Trump income tax allegations add fuel to pivotal first debate3 min read . Updated: 28 Sep 2020, 05:49 AM IST
Trump is readying for a key moment in the campaign when he comes face to face with his Democratic opponent Joe Biden for the first time at a live debate on Tuesday
US President Donald Trump was accused on Sunday of paying just $750 federal income taxes in 2016, the year he won the White House, as his financial records returned to stoke controversy ahead of the first election debate.
The New York Times alleged the president had paid only $750 in 2016 as well as in his first year in office, and paid no income taxes at all in 10 of the previous 15 years because he reported losing more money than he made.
Trump, who immediately dismissed the accusations as "totally fake news," is readying for a key moment in the campaign when he comes face to face with his Democratic opponent Joe Biden for the first time at a live debate on Tuesday.
The billionaire Republican has broken with presidential tradition by refusing to release his tax returns, fighting a long battle in the courts and triggering speculation about what they might contain.
"First of all, I paid a lot and I paid a lot of state income taxes too... It'll all be revealed," Trump said as he shrugged off the Times story that cited tax return data extending more than 20 years.
At Tuesday's debate, millions of Americans will watch as the two antagonists -- who depict each other as existential threats to the country -- step into the ring live on television after months of shadow-boxing.
Trump taunted Biden on Sunday with the fresh salvo on his mental acuity.
"I will be strongly demanding a Drug Test of Sleepy Joe Biden prior to, or after, the Debate on Tuesday night," he tweeted, saying he would take one also.
"His Debate performances have been record setting UNEVEN, to put it mildly. Only drugs could have caused this discrepancy???"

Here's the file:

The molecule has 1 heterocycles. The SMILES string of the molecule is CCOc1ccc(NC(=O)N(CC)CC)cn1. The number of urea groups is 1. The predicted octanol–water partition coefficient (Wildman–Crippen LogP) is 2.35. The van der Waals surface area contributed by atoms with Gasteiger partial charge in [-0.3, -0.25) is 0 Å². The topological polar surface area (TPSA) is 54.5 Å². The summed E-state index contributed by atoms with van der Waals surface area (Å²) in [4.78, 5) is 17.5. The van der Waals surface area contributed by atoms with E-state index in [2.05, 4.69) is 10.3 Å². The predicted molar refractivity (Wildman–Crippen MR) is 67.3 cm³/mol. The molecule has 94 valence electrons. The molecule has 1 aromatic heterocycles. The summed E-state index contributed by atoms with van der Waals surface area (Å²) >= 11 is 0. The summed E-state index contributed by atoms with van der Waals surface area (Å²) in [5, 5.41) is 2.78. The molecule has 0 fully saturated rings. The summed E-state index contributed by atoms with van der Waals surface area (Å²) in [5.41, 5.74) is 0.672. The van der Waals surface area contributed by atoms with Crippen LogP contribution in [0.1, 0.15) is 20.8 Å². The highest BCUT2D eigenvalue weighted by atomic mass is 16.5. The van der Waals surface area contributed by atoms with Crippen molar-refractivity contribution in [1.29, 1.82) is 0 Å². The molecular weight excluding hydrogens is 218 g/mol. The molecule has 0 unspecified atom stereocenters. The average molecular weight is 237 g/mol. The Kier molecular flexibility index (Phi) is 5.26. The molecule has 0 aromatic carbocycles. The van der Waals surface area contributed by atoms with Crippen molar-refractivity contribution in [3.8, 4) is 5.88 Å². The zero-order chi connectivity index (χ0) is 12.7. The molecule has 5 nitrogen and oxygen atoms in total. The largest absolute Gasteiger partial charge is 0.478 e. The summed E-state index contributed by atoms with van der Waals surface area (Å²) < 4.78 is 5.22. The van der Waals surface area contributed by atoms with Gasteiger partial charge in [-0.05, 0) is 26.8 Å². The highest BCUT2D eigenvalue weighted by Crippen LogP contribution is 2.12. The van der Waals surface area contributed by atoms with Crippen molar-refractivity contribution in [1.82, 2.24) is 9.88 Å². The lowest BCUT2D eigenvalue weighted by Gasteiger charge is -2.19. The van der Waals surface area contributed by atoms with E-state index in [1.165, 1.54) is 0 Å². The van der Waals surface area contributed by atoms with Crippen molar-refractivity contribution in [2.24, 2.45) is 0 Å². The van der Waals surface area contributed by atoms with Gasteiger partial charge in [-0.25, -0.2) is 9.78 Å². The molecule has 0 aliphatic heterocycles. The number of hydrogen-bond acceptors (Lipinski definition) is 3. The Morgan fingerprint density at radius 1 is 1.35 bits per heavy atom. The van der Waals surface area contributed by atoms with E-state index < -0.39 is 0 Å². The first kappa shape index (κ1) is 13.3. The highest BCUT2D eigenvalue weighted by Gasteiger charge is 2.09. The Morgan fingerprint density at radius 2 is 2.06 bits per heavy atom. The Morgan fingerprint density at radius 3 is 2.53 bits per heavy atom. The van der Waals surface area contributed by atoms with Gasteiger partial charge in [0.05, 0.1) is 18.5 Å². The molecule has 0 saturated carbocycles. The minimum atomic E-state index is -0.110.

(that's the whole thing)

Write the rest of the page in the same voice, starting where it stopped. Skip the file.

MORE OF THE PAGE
- Personal attacks -
The president offered no evidence to support his insinuation, and negotiations between the Biden and Trump camps over debate conditions reportedly made no mention of any drug test.
When asked by reporters about the demand, Biden laughed before declining to comment.
Both men are prone to blunders and gaffes when speaking -- but the 74-year-old Trump has repeatedly depicted the 77-year-old Biden as mentally unfit.
On Saturday, Biden said he expects "personal attacks and lies" from the president, likening Trump to Nazi propaganda chief Joseph Goebbels.
The former vice president has until recently stayed close to his Delaware home due to the challenges of safely campaigning in person for the November 3 election during a pandemic.
Trump, meanwhile, has been flouting his own government's social distancing guidelines to criss-cross battleground states, speaking frequently at mass rallies where participants are often tightly packed with few masks in sight.
The debate also comes as both sides try to exploit Trump's bid to install conservative Amy Coney Barrett in the late Justice Ruth Bader Ginsburg's lifetime seat on the Supreme Court.
Trump sees his nomination of Barrett -- potentially tilting the court to the right for years -- as a fundamental boost to his troubled campaign.
He told Fox & Friends on Sunday the Senate will "easily" confirm Barrett before the election, despite furious Democratic opposition.
But Biden hit back, accusing Trump of rushing Barrett's nomination in order to launch a new assault on health care.
He again urged the Senate to delay the confirmation until after the election, noting that early voting had already begun.
"Never before in our nation's history has a Supreme Court justice been nominated and installed while a presidential election is already underway," he said.
Barring a huge surprise, Republican senators, who have 53 out of 100 votes in the upper house of Congress, are expected to confirm Barrett.
- High-stakes debate -
The TV debate will be a wildcard, with Trump needing to break through the 200,000 US coronavirus deaths, the long-lasting economic fallout and the widespread fatigue at the constant upheaval roiling his administration.
He sees himself as a tough guy and has huge confidence in his prowess on stage.
Yet unlike the fawning treatment he enjoys during his weekly call-ins to Fox News or the adoring atmosphere at rallies, he'll find himself facing a determined rival painting him as "toxic" in front of the entire country.
"When Joe Biden walks onto the debate stage, it will be the first moment in four years where an American has the opportunity to confront Donald Trump for what he's done," Steve Schmidt, a Republican strategist turned outspoken Trump opponent, said on MSNBC.
Frontrunner Biden mainly needs to keep steady against a man who many call a master provocateur.
"There is virtually no doubt that Trump will try to bait him," David Barker, director of the Center for Congressional and Presidential Studies at American University, said.
This story has been published from a wire agency feed without modifications to the text. Only the headline has been changed.